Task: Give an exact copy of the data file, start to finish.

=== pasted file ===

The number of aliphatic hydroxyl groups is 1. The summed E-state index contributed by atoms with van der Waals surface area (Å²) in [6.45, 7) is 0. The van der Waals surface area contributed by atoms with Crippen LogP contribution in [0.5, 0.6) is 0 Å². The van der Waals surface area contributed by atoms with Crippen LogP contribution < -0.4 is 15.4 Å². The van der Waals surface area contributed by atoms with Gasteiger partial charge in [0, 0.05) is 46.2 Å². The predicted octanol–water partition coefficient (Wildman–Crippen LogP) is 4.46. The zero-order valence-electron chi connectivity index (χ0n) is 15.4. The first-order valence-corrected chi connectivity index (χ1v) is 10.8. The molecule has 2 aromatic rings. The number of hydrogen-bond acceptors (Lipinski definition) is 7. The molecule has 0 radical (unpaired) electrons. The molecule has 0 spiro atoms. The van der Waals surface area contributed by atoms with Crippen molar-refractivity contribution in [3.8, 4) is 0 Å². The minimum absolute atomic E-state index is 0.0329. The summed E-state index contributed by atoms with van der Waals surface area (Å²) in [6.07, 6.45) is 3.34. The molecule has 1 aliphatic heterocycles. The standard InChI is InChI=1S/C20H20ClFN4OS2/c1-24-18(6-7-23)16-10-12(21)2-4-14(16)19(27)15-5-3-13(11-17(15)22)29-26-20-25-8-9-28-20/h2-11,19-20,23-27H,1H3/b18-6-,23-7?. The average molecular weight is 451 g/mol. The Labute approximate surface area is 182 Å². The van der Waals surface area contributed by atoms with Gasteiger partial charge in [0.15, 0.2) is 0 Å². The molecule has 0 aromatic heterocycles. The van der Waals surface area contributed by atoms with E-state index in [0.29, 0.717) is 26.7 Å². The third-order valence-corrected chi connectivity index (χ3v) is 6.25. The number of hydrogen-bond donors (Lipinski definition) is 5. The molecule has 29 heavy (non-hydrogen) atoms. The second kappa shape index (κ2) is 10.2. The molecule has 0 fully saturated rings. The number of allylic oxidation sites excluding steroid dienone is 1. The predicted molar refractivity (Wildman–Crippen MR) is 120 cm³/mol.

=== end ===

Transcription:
The number of aliphatic hydroxyl groups is 1. The summed E-state index contributed by atoms with van der Waals surface area (Å²) in [6.45, 7) is 0. The van der Waals surface area contributed by atoms with Crippen LogP contribution in [0.5, 0.6) is 0 Å². The van der Waals surface area contributed by atoms with Crippen LogP contribution < -0.4 is 15.4 Å². The van der Waals surface area contributed by atoms with Gasteiger partial charge in [0, 0.05) is 46.2 Å². The predicted octanol–water partition coefficient (Wildman–Crippen LogP) is 4.46. The zero-order valence-electron chi connectivity index (χ0n) is 15.4. The first-order valence-corrected chi connectivity index (χ1v) is 10.8. The molecule has 2 aromatic rings. The number of hydrogen-bond acceptors (Lipinski definition) is 7. The molecule has 0 radical (unpaired) electrons. The molecule has 0 spiro atoms. The van der Waals surface area contributed by atoms with Crippen molar-refractivity contribution in [3.8, 4) is 0 Å². The minimum absolute atomic E-state index is 0.0329. The summed E-state index contributed by atoms with van der Waals surface area (Å²) in [6.07, 6.45) is 3.34. The molecule has 1 aliphatic heterocycles. The standard InChI is InChI=1S/C20H20ClFN4OS2/c1-24-18(6-7-23)16-10-12(21)2-4-14(16)19(27)15-5-3-13(11-17(15)22)29-26-20-25-8-9-28-20/h2-11,19-20,23-27H,1H3/b18-6-,23-7?. The average molecular weight is 451 g/mol. The Labute approximate surface area is 182 Å². The van der Waals surface area contributed by atoms with Gasteiger partial charge in [0.15, 0.2) is 0 Å². The molecule has 0 aromatic heterocycles. The van der Waals surface area contributed by atoms with E-state index in [0.29, 0.717) is 26.7 Å². The third-order valence-corrected chi connectivity index (χ3v) is 6.25. The number of hydrogen-bond donors (Lipinski definition) is 5. The molecule has 29 heavy (non-hydrogen) atoms. The second kappa shape index (κ2) is 10.2. The molecule has 0 fully saturated rings. The number of allylic oxidation sites excluding steroid dienone is 1. The predicted molar refractivity (Wildman–Crippen MR) is 120 cm³/mol.